As the new semester is now underway, this will be our last regular installment of the Studio/Lab photo series. Keep checking back for other news on interesting projects at the intersection of art, science, and technology, and stay tuned for our fresh season of exciting residencies, courses, and programs.
Floor van de Velde, a master’s candidate in the MIT program in Art, Culture and Technology (ACT), is attracted to reflective surfaces. She works in her studio a lot at night, when her experimentations in light appear so intensely radiant as to be almost tangible. “They start to vibrate,” van de Velde told us, referring to the neon stripes of orange arranged in a woven pattern on her work table. Indeed, her forays into the perceptual phenomena of light, sound, and space reveal the slippage between the immaterial and the physical.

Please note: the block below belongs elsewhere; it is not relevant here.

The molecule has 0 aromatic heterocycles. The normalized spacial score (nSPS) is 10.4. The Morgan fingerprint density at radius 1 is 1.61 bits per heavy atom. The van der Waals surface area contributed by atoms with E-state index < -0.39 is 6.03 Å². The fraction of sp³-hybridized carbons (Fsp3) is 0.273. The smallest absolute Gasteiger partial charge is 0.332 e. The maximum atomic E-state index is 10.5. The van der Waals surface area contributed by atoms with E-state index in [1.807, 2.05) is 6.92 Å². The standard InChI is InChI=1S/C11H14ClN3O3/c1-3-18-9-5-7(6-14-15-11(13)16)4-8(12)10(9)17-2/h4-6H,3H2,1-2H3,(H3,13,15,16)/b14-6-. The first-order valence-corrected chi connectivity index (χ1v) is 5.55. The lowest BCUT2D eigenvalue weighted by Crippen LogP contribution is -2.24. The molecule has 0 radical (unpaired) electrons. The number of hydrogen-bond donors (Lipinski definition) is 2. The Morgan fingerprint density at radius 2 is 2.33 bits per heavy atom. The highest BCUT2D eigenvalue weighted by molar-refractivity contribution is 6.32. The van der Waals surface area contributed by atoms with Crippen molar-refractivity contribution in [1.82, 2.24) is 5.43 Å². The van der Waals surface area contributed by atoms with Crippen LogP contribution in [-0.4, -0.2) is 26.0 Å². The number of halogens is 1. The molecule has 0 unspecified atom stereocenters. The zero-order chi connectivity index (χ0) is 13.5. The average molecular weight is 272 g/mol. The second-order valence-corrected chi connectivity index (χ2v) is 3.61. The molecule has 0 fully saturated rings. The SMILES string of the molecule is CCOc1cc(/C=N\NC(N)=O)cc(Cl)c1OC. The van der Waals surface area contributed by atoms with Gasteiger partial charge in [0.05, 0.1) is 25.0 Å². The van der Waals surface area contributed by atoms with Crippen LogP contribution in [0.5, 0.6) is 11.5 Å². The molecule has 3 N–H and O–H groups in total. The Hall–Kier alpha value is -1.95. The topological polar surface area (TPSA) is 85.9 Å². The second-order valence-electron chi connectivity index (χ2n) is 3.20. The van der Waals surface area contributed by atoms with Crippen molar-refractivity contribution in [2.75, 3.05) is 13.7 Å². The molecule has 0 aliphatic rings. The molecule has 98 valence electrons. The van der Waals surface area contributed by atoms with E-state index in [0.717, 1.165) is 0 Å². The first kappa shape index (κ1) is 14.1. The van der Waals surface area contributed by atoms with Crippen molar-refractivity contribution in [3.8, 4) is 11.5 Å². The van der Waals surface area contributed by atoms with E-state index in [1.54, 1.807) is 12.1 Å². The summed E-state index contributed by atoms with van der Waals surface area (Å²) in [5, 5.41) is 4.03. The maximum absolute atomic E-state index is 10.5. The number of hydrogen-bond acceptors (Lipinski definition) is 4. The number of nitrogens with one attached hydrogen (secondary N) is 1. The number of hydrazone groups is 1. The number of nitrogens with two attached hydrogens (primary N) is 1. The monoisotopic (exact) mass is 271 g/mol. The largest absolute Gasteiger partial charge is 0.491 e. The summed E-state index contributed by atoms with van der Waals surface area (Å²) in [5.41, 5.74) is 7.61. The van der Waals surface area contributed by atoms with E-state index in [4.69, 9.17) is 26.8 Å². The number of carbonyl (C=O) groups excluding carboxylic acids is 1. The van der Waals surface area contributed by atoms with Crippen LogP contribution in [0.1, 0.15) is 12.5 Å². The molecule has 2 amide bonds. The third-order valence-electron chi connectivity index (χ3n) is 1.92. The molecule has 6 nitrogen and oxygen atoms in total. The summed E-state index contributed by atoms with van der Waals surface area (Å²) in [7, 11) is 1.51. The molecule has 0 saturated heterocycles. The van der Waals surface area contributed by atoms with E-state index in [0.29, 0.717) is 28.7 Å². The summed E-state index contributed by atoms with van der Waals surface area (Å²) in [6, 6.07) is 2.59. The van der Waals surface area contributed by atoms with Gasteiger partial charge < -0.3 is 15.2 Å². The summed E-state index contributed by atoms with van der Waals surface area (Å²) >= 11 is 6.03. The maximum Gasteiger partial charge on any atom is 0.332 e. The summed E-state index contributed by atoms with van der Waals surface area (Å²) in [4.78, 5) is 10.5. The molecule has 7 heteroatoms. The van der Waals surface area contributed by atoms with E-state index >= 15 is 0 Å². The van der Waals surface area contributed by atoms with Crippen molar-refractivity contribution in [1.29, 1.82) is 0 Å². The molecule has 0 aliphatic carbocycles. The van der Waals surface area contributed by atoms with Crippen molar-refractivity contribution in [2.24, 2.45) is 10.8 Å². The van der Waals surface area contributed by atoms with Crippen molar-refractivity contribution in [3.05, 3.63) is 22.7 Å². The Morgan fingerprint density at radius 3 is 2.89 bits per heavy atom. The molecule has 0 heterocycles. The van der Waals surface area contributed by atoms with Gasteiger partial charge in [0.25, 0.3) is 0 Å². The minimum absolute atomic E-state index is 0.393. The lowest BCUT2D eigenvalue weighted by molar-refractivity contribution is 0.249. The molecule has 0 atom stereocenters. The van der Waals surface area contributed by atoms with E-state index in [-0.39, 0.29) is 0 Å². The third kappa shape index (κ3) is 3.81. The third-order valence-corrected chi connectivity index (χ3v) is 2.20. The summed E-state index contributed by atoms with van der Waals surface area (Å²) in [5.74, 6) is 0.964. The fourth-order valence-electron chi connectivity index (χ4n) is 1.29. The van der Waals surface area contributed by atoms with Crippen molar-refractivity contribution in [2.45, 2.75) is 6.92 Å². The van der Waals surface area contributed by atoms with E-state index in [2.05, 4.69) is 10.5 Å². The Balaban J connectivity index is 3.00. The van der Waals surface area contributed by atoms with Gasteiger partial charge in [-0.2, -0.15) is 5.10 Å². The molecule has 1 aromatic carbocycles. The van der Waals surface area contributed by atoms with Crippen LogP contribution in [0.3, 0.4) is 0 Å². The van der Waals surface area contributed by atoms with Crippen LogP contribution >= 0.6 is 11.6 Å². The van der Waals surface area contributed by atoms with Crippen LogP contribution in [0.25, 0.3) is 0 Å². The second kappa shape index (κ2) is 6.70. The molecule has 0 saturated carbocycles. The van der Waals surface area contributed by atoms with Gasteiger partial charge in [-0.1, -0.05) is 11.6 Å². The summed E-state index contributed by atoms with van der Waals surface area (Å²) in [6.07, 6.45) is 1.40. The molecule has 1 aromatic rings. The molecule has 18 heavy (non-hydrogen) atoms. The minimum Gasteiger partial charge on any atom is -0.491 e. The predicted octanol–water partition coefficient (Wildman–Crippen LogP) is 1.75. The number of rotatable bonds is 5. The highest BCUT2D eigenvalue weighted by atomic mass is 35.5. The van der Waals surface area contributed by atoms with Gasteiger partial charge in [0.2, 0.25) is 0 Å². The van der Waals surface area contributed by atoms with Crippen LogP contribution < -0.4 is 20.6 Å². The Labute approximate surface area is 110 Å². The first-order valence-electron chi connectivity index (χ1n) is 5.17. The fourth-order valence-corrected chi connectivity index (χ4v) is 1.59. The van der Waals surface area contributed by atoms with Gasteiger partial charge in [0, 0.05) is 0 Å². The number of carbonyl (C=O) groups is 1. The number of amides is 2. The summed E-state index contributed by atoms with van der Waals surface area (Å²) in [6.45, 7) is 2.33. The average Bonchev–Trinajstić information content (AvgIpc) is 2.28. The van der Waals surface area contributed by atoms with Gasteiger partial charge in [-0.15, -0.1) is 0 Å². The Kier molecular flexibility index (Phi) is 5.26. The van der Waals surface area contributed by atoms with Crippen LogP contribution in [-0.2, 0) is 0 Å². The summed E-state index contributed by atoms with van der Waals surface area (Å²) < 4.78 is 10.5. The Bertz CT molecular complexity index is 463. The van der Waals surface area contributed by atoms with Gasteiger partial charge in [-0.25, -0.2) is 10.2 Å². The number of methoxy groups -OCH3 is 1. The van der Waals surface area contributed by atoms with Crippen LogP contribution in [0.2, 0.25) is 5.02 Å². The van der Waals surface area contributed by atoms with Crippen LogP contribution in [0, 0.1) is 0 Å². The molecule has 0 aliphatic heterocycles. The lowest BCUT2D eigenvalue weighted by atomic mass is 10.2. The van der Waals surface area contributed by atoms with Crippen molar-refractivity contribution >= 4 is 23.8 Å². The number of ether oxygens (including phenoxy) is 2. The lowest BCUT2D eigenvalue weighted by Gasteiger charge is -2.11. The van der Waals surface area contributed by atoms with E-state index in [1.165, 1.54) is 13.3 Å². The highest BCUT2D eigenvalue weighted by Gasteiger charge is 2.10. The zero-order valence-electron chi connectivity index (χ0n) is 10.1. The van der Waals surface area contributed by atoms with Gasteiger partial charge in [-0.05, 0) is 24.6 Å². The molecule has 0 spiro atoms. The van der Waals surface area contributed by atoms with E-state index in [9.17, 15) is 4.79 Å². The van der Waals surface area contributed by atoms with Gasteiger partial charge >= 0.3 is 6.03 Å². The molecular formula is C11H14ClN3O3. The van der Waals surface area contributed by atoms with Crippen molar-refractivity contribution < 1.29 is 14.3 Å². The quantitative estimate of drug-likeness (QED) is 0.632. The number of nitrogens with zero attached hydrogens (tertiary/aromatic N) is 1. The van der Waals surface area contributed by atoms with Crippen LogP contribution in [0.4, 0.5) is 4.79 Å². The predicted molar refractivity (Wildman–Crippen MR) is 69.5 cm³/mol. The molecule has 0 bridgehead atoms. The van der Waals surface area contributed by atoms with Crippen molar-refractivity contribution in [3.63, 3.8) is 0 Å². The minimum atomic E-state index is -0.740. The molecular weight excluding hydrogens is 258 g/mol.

In her “computer-augmented sculpture,” Pattern is Movement, which was a winner of the Schnitzer prize, van de Velde combined the materiality of the sculptural form with digital layers of colorful projected light, through a process called projection mapping. Light and sound assume movement, volume, and three-dimensional shape as she explores the visceral power of abstraction.